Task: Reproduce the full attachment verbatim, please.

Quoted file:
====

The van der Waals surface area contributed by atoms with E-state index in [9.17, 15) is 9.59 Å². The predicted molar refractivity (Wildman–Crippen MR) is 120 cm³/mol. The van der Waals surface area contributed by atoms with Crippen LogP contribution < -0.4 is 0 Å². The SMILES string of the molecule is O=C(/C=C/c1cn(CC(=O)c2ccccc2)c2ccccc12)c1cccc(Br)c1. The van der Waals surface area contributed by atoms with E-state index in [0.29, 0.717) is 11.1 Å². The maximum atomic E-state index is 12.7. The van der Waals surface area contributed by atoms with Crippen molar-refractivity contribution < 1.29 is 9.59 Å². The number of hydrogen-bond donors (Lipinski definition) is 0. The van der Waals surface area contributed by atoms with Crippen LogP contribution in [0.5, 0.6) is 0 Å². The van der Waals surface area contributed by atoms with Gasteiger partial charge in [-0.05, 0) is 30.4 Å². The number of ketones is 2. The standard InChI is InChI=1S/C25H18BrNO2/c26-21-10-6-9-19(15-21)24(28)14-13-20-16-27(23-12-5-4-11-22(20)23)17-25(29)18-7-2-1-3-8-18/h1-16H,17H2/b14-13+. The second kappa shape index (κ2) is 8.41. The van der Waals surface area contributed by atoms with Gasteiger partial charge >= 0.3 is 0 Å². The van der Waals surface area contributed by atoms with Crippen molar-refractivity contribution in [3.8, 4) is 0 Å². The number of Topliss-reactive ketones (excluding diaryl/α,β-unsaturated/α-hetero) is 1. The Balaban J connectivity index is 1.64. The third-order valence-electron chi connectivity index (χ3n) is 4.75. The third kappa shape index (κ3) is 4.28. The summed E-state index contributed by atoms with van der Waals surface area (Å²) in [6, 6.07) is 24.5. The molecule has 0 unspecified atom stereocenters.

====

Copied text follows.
The van der Waals surface area contributed by atoms with E-state index in [9.17, 15) is 9.59 Å². The predicted molar refractivity (Wildman–Crippen MR) is 120 cm³/mol. The van der Waals surface area contributed by atoms with Crippen LogP contribution < -0.4 is 0 Å². The SMILES string of the molecule is O=C(/C=C/c1cn(CC(=O)c2ccccc2)c2ccccc12)c1cccc(Br)c1. The van der Waals surface area contributed by atoms with E-state index in [0.29, 0.717) is 11.1 Å². The maximum atomic E-state index is 12.7. The van der Waals surface area contributed by atoms with Crippen molar-refractivity contribution < 1.29 is 9.59 Å². The number of hydrogen-bond donors (Lipinski definition) is 0. The van der Waals surface area contributed by atoms with Crippen LogP contribution in [0.5, 0.6) is 0 Å². The van der Waals surface area contributed by atoms with Gasteiger partial charge in [-0.05, 0) is 30.4 Å². The number of ketones is 2. The standard InChI is InChI=1S/C25H18BrNO2/c26-21-10-6-9-19(15-21)24(28)14-13-20-16-27(23-12-5-4-11-22(20)23)17-25(29)18-7-2-1-3-8-18/h1-16H,17H2/b14-13+. The second kappa shape index (κ2) is 8.41. The van der Waals surface area contributed by atoms with Gasteiger partial charge >= 0.3 is 0 Å². The van der Waals surface area contributed by atoms with Crippen molar-refractivity contribution in [3.8, 4) is 0 Å². The number of Topliss-reactive ketones (excluding diaryl/α,β-unsaturated/α-hetero) is 1. The Balaban J connectivity index is 1.64. The third-order valence-electron chi connectivity index (χ3n) is 4.75. The third kappa shape index (κ3) is 4.28. The summed E-state index contributed by atoms with van der Waals surface area (Å²) in [6, 6.07) is 24.5. The molecule has 0 unspecified atom stereocenters.